After a few hours of sleep and once the kids were awake and fed, we took them down to the sand for a few minutes - sans swimsuits because John desperately needed to find a mechanic. As pregnant as I amI was NOT chasing kids on the beach. No way no how. Once we got back into the room I implemented the endless handheld games and TV and coloring rule. Which is still not as fun as the beach you can see outside your window. Such a mean mommy. Who was stressed out because the first mechanic sent him to Mr. Transmission who said we definitely needed the transmission rebuilt pronto. And it would not be ready until Tuesday (we were set to return home early Monday morning . . . ha! It was almost the end of business on Tuesday before they were done). So, we arranged to stay an extra day - nothing like the extended vacation. And there were absolutely NO rental cars available in the city, even at the airport. Thankfully, they were able to dig up a loaner for us - nothing like a tight squeeze in the back seat for the kids, but they were champs. And at least we didn't have a lot of driving to do. The lack of rental cost was a real blessing, though.
And I must say that in all of it, I saw God's hand: we broke down arriving in town, not halfway, and not before the trip. We got to stay an extra day. He knew all along that this was going to happen. And how much it would cost. He even pushed us to on the trip in the first place - and do it where we didn't have to drive to the ocean each day! No, I have no doubt His hand was upon us during the entire experience. (In spite of the hormonal stress and tears of the third trimester.)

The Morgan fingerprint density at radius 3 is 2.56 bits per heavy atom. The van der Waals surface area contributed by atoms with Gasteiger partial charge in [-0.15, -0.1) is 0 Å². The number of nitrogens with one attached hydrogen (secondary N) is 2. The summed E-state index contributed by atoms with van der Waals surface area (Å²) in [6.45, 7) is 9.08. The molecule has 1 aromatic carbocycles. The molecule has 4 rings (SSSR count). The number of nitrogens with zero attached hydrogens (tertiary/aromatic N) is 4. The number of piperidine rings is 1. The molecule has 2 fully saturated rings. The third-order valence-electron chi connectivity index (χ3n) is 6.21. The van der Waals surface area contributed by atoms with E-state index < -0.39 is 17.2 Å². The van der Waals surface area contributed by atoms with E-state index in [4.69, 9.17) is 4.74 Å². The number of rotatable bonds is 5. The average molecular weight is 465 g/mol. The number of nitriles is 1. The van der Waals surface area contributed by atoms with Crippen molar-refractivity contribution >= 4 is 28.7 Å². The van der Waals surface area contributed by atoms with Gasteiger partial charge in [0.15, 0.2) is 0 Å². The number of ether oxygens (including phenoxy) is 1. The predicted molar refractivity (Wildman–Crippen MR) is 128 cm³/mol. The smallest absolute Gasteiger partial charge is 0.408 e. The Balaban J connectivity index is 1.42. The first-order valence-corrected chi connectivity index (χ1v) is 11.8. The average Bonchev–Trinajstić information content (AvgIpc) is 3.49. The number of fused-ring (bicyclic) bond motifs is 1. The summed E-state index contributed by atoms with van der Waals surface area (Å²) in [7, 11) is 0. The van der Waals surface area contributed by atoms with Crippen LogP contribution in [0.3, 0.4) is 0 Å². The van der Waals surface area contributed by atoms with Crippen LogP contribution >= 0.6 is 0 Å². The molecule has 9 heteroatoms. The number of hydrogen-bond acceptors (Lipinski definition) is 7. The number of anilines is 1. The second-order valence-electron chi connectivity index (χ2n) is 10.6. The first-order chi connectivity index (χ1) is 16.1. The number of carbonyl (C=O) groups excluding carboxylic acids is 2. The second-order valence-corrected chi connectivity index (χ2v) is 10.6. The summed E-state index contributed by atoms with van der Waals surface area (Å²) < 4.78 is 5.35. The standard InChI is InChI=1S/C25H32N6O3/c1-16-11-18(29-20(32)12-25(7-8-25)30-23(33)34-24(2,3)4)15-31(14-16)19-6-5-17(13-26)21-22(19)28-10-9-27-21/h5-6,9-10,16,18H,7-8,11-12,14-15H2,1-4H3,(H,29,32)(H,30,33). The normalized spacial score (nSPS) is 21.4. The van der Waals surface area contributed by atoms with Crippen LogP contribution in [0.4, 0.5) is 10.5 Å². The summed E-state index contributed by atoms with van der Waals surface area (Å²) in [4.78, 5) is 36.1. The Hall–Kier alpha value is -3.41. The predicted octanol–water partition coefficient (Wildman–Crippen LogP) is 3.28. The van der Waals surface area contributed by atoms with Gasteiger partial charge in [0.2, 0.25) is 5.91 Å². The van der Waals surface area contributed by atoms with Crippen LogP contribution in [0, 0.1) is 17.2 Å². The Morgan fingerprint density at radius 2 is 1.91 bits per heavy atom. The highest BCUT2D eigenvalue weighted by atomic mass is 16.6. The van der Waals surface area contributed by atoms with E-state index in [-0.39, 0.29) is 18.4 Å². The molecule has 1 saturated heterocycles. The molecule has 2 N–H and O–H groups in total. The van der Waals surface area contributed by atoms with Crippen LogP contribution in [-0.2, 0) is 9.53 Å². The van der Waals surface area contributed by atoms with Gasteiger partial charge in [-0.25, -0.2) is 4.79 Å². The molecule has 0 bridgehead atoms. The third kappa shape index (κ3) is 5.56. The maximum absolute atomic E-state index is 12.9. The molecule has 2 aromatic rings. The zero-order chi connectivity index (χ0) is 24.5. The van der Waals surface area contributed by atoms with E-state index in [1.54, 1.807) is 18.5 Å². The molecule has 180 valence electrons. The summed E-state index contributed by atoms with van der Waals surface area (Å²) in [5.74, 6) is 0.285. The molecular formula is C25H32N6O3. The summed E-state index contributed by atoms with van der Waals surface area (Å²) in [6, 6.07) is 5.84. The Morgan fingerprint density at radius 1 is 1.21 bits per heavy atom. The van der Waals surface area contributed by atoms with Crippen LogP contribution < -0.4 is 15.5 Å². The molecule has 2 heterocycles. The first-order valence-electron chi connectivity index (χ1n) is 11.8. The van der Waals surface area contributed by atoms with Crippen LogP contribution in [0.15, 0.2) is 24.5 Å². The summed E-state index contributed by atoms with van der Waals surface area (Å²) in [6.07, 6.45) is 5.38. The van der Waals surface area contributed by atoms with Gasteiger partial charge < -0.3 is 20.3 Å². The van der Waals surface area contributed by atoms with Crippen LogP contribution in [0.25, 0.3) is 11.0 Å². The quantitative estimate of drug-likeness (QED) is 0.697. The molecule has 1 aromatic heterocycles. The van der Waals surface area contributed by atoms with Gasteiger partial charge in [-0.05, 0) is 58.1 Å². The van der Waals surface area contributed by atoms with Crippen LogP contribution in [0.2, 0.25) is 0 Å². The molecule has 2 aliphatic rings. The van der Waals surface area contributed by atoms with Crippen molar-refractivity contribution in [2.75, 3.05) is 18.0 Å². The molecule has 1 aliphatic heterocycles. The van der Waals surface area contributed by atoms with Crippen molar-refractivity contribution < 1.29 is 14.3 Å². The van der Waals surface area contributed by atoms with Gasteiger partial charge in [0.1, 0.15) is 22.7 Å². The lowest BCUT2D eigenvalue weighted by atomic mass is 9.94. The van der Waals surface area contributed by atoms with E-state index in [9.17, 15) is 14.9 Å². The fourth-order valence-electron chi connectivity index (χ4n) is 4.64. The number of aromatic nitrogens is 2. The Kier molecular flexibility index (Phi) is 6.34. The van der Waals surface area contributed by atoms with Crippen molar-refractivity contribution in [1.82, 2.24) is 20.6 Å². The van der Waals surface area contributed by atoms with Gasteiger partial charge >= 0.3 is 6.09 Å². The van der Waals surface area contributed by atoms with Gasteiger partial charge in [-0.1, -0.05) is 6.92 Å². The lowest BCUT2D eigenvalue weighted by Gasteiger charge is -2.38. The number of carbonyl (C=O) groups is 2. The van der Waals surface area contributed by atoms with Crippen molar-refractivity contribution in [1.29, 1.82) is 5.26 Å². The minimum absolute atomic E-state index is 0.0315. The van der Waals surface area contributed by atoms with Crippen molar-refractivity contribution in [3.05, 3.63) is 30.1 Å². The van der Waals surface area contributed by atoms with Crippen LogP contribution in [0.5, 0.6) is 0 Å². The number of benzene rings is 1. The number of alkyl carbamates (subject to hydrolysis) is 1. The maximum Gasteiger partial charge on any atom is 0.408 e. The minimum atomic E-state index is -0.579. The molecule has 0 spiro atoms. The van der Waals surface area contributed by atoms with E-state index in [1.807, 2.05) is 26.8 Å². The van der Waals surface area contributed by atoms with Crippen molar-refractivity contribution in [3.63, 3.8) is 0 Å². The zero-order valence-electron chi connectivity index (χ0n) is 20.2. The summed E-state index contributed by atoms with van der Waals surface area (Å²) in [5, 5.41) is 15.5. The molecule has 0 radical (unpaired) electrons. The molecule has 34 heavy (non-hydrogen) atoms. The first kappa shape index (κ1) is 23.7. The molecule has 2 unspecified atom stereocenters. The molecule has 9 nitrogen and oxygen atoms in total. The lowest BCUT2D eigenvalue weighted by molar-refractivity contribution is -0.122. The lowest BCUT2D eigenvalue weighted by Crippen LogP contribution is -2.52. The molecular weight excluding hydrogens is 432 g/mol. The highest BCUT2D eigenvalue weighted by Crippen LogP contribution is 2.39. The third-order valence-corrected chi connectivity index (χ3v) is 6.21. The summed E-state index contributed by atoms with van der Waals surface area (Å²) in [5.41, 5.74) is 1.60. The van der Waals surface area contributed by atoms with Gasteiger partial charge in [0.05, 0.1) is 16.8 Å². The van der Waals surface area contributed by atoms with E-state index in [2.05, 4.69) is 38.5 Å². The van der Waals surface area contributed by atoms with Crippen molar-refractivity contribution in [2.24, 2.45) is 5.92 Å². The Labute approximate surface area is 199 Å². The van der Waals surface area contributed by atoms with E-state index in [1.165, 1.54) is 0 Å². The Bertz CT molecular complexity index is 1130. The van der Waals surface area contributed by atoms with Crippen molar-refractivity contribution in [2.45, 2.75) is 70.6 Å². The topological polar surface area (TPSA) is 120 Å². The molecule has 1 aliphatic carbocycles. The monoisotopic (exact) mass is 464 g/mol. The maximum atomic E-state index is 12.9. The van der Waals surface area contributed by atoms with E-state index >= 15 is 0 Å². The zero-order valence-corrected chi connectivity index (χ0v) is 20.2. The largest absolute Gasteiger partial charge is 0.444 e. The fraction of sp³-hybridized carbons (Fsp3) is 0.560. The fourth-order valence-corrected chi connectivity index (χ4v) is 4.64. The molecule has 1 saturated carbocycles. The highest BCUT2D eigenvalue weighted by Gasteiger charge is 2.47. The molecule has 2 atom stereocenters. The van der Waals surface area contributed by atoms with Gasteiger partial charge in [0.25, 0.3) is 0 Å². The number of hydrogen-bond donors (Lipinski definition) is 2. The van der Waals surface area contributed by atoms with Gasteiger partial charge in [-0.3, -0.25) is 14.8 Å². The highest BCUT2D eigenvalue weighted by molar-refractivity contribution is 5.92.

I guess that we won't need that transmission fluid changed before the end of the year like I'd been told when I had the car checked out two days before the trip. . .

07 October 2010

open brings forth open

As opposed to last year when we deliberately avoided all home school groups, I have joined not one but two this year. (And, we put Little B in Awanas where he has already found a new bestest-kind of buddy!)

One group is a co-op style that meets every Friday except for the first Friday of the month (that day is reserved for field trips). The regular Fridays consist of Art, PE, Health, lunch and a social skills group led by an occupational therapist for a fraction of a fraction of the cost of what I'd find anywhere else. So far, we've been once and Miss C is in love with it and Little B will hopefully warm up a bit more to it. Baby J has his own little group to hang out with as well and so far he's okay. There is one lady I'm not real sure of in there, so we'll see. If it goes south, we'll just move on. And I'm good either way. I'll take it for what it is right now.